Life After NaNoWriMo

At least they didn’t turn into pumpkins.

When the clock struck midnight on Dec. 1, groans stretched across the Kenyon campus. At that fateful moment, some experienced pure elation — eternal glory would be theirs, just as soon as they edited their finished product and sent it to a publisher. For others — despair. NaNoWriMo was ending and they had not reached their goals. At Kenyon, a school full of aspiring authors and poets, plenty tried their hand at the seemingly impossible deed of participating in NaNoWriMo. Read some of their stories after the jump…

For many at Kenyon College, 50,000 words was an unrealistic goal. Things like trying to complete higher education got in the way. So for people like Jameyanne Fuller ’14, a smaller word goal was in order. She hoped to rake up 15,000 words for her novel Gracenote. She believes that there’s a good, a bad and an ugly to NaNo: the good is that you get done, the bad is that everything is just really bad and the ugly is that you have to revise. But the support she got from the Kenyon Writing Center Writing Table (or KWC-WT club), of which she is a leader, allowed her to enjoy the process more than she had in previous years. Support from them, and her dog Mopsy ’14 (a Modern Languages and Literature major) made what could have been a stressful month into a fun one.

KWC-WT's Progress Poster.

KWC-WT’s Progress Poster.

KWC-WT organized multiple writing gatherings—including ‘Tea Time’ and a final ‘Oh God, Oh God I Must Finish Word Count’ Party on Nov. 30 — and gave each other challenges and games. If nothing else, they were able to shame each other into writing something in that special way that only friends can.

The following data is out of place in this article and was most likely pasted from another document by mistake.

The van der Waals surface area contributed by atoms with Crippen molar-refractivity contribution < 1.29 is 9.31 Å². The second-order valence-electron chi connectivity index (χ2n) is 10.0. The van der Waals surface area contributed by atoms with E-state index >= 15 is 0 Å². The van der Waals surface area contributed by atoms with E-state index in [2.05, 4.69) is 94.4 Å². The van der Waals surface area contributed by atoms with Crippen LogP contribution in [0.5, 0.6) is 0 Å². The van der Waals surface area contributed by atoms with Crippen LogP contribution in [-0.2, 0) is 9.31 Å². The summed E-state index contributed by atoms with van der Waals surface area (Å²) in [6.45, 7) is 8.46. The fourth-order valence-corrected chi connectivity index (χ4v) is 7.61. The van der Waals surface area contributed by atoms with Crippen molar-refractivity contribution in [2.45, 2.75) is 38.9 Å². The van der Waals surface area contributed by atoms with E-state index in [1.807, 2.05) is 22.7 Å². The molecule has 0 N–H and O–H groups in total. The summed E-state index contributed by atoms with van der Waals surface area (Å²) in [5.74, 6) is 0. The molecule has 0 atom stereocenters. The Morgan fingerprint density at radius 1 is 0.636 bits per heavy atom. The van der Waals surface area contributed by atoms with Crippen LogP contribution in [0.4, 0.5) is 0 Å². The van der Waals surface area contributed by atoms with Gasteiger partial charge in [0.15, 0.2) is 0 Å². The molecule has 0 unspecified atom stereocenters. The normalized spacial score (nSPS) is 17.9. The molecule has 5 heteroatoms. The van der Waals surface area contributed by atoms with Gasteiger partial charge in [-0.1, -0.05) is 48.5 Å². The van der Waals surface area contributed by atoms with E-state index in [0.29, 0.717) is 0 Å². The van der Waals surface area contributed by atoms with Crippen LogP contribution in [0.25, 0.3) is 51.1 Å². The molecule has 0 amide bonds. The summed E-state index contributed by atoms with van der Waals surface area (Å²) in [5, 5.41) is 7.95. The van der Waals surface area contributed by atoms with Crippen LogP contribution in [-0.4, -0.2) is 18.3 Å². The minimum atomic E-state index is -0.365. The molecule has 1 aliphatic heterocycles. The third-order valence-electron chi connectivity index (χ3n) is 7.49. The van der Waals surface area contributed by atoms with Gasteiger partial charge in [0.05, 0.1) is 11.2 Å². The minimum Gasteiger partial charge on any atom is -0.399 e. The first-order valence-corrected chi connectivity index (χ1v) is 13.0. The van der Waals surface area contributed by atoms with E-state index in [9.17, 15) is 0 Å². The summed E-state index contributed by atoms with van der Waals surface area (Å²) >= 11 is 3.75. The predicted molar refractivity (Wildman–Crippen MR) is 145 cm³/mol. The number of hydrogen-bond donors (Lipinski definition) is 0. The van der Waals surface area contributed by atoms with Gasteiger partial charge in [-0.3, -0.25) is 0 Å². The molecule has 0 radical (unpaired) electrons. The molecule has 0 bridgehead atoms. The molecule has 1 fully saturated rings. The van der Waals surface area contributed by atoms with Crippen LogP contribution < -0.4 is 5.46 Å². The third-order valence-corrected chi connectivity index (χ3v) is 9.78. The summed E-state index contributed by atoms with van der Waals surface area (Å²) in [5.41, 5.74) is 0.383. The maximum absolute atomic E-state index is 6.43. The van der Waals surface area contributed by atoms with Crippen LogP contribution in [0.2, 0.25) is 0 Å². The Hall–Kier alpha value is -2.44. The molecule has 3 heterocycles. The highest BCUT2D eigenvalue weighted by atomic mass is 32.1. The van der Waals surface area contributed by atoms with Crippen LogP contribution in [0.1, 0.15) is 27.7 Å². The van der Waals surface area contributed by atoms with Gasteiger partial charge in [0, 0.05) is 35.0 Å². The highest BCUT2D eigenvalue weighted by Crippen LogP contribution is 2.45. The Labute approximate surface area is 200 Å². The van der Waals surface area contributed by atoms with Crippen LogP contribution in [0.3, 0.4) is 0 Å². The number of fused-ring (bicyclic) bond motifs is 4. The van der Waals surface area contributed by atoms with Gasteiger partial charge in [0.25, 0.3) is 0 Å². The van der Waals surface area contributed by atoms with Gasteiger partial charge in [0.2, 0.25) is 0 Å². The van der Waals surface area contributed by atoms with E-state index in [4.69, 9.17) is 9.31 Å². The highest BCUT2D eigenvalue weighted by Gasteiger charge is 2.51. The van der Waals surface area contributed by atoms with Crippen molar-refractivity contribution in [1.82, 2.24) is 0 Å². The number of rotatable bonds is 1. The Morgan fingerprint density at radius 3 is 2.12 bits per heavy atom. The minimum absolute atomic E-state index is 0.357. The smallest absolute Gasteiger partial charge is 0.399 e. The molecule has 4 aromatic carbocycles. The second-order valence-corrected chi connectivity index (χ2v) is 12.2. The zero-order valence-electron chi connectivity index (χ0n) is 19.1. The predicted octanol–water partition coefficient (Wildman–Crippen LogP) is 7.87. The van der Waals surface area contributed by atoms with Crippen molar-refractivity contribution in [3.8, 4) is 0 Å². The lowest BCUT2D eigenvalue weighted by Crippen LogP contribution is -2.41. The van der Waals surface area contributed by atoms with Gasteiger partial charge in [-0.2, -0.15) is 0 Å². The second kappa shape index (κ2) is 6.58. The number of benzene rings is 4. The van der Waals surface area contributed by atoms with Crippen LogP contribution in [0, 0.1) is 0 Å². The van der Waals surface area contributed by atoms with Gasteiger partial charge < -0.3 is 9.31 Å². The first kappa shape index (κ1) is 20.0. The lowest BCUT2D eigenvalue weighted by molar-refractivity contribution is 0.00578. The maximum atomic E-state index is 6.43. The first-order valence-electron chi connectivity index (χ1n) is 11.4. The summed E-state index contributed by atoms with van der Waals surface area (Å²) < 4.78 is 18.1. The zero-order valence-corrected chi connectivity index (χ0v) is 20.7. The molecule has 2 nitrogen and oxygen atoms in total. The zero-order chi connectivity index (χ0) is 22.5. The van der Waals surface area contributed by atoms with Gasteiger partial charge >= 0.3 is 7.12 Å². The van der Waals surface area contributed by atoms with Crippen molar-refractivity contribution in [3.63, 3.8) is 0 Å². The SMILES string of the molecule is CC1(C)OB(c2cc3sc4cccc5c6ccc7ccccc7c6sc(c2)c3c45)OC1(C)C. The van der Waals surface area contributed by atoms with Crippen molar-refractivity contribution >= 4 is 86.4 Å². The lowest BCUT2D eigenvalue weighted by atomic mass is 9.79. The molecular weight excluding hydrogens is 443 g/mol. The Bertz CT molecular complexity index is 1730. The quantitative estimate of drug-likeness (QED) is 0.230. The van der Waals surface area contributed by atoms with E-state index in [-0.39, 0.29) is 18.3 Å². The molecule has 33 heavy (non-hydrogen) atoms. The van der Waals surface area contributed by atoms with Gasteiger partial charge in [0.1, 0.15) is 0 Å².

Adam Bulmash ’14 took a different approach to NaNo this year. Rather than having a specific word count that he aimed for per day, he just tried to write a little every day. His goal being that at the end of the month, he’d have something to show for each day. Of course, this lead to having some wiggle room. Over Thanksgiving Break he took a breather while still technically reaching his goal. Throughout the week he wrote a single sentence, which he “promptly erased once [he] realized how crappy the sentence was.”

Hint: It’s not.

One of the most amusing times of NaNoWriMo for Glynis Schumacher ’14 was when she found herself very distracted while doing some research. “I found myself having to look up the Wikipedia list of serial killers listed by number of victims.”  [Ed.: I’ve read that too. Fun times.] She ended up reading the entire article, then found herself in a philosophical debate with Bulmash, which, though informative, took a good chunk out of her allotted writing time. She did, however, go above and beyond her original goal of writing 200 words per day.

Not all members reached their goals, however. Claire Smith ’16 ended her NaNo with 11,200 words, a far cry from the 50,000-word goal she had for herself. But there was a silver lining. In her third attempt to do NaNo, she fared far better than Year One (a sum total of zero words) and Year Two (a total of 12). As friend Kyle Fisher ’16 pointed out, she did “infinite times better” than her first attempt. Fisher himself reached his goal of writing 100 pages of screenplay for an ongoing television series he’s been working on called Chrome.

And in that moment, I swear my word count was infinite.

One of the seemingly best ideas for NaNoWriMo ended up being a flop when Camille Bourret’s ’16 story Obama Begins maxed out at 1,000 words. In this tale of intrigue, our 44th President took on the cape and mask of the Batman and saved the citizens of the United States not only from a fiscal cliff, but from the forces of darkness, as well. Things would have gotten interesting — out of a KWC-WT-provided jar of plot ideas, Bourret picked ‘Your villain is secretly gay.’ The main antagonist? Mitt Romney.

Speaks for itself.

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